The pink cast that went up to his right forearm seemed like the worst thing for a man whose money will be made dealing cards.
But at least, Anthony Gaines, a right-handed blackjack dealer at the Hollywood Casino Toledo, still could wiggle his fingers.
The cast -- evidence of a weight-lifting mishap on Easter -- was scheduled to come off in two weeks, cutting it tight before the casino's tentative May 29 opening.
Mr. Gaines, 21, of Detroit didn't seem discouraged.
"I'm excited," he said, confident his doctor would piece him back together in time. "I'm ready to get started."
So with his broken hand, Mr. Gaines joined about 130 of his new co-workers Thursday for a job orientation at the SeaGate Convention Centre in downtown Toledo.
For many of the dealers, Thursday was Day One on the job after months of training, unpaid practice sessions, and waiting for the East Toledo casino to finally open. They received employee handbooks, learned the proper protocol, and met their new bosses during what was the seventh orientation in two weeks.
The $320 million casino's operators are waiting to receive a license to operate and approval from the Ohio Casino Control Commission.
"We're so close to opening up these doors," said Jason Birney, the casino's vice president of marketing.
To gear up, casino executives bought television and radio commercial time in the Toledo and Detroit media markets, which began running Monday, Mr. Birney said.
The casino is also focusing on the Fort Wayne, Ind. market, about 110 miles away on U.S. 24, which it hopes to tap into.
During the orientation, executive Chrystal Herndon announced the casino will hire about 100 more people in the next few weeks.
The positions are for jobs primarily in the food and beverage department, such as busers, sous chefs, and cooks. People who are interested can apply at www.hollywoodcasinotoledo.com/careers.
The average casino employee's annual pay is $40,000, which includes base salary and tips, Mrs. Herndon said.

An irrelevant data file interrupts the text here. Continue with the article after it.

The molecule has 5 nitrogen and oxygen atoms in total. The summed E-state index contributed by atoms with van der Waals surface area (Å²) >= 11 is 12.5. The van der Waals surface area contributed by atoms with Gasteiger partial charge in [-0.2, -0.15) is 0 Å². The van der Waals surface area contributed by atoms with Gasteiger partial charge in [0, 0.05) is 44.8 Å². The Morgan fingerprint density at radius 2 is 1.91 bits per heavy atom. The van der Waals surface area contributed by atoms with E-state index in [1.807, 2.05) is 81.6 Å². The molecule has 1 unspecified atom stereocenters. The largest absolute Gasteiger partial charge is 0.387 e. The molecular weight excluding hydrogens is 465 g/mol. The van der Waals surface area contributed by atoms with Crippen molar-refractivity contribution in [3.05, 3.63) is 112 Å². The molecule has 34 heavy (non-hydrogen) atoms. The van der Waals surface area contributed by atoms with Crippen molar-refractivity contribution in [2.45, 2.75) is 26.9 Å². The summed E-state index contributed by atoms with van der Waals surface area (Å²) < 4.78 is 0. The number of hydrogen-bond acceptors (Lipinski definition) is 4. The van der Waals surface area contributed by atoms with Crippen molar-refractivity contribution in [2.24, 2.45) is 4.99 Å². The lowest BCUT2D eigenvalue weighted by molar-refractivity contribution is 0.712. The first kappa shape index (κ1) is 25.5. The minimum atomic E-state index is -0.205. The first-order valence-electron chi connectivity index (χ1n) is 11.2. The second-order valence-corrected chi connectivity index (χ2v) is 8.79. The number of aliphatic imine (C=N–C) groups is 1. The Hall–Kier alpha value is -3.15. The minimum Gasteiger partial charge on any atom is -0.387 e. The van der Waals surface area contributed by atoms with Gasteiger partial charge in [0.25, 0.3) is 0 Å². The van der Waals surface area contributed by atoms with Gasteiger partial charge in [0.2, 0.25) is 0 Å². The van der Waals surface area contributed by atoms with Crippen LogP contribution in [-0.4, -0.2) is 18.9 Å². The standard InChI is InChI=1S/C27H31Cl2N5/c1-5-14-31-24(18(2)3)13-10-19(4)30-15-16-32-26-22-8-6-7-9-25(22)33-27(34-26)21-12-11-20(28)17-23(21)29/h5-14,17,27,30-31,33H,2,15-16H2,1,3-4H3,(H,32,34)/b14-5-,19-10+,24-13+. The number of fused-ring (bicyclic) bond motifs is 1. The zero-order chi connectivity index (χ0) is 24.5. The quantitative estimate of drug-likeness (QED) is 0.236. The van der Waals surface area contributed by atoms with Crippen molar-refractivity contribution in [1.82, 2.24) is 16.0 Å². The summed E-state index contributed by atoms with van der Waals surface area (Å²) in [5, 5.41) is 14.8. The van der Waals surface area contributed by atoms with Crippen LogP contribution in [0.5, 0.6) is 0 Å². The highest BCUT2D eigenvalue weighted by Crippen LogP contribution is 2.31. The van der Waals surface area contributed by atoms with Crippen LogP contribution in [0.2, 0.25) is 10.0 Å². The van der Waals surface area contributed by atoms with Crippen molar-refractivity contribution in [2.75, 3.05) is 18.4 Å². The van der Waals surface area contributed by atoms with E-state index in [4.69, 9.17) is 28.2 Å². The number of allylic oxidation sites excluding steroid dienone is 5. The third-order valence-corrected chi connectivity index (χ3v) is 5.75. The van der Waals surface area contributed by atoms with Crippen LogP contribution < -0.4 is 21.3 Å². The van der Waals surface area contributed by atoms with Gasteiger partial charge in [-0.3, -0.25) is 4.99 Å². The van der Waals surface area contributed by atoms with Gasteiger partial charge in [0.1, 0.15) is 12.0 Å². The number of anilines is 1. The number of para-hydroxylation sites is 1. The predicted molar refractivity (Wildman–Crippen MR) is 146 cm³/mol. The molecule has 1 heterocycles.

The hiring will bring the casino's staff to slightly more than 1,300 employees. About 75 percent of the workers will be full time, and 25 percent will be part time, she said.
Casino General Manager Richard St. Jean, who stressed the importance of customer service while talking with the employees, said Penn National Gaming would vet internal candidates first if openings appeared in the marketing, finance, and other departments in Toledo's casino as well as at other Penn-owned properties.
Thursday was also a time for first-day jitters.
Blackjack dealer Alison Clark, 24, was full of the typical questions.
What will her shift be like? Where will she need to go?
And to complicate matters, she was a gambling novice and hadn't been inside a casino before, other than to get her new uniform fitted.
"It's so new to me. I actually feel lost," said Ms. Clark of Maumee. "I just need to be pointed in the right direction walking and I'll be fine."
But Thursday was a time of relief, too, for the young mother.
For months, she stressed about paying bills and supporting her 3-year-old daughter, London, after she lost her assistant manager job at a Holland breakfast joint on Jan. 24.
Finally Thursday, she could begin the casino job she was hired for in late February.
"It's so exciting now. Here we go," said Ms. Clark as she stood in a room with the other new employees waiting to get briefed on her new job. "I don't have to wait anymore."
Contact Gabrielle Russon at: firstname.lastname@example.org or 419-724-6026.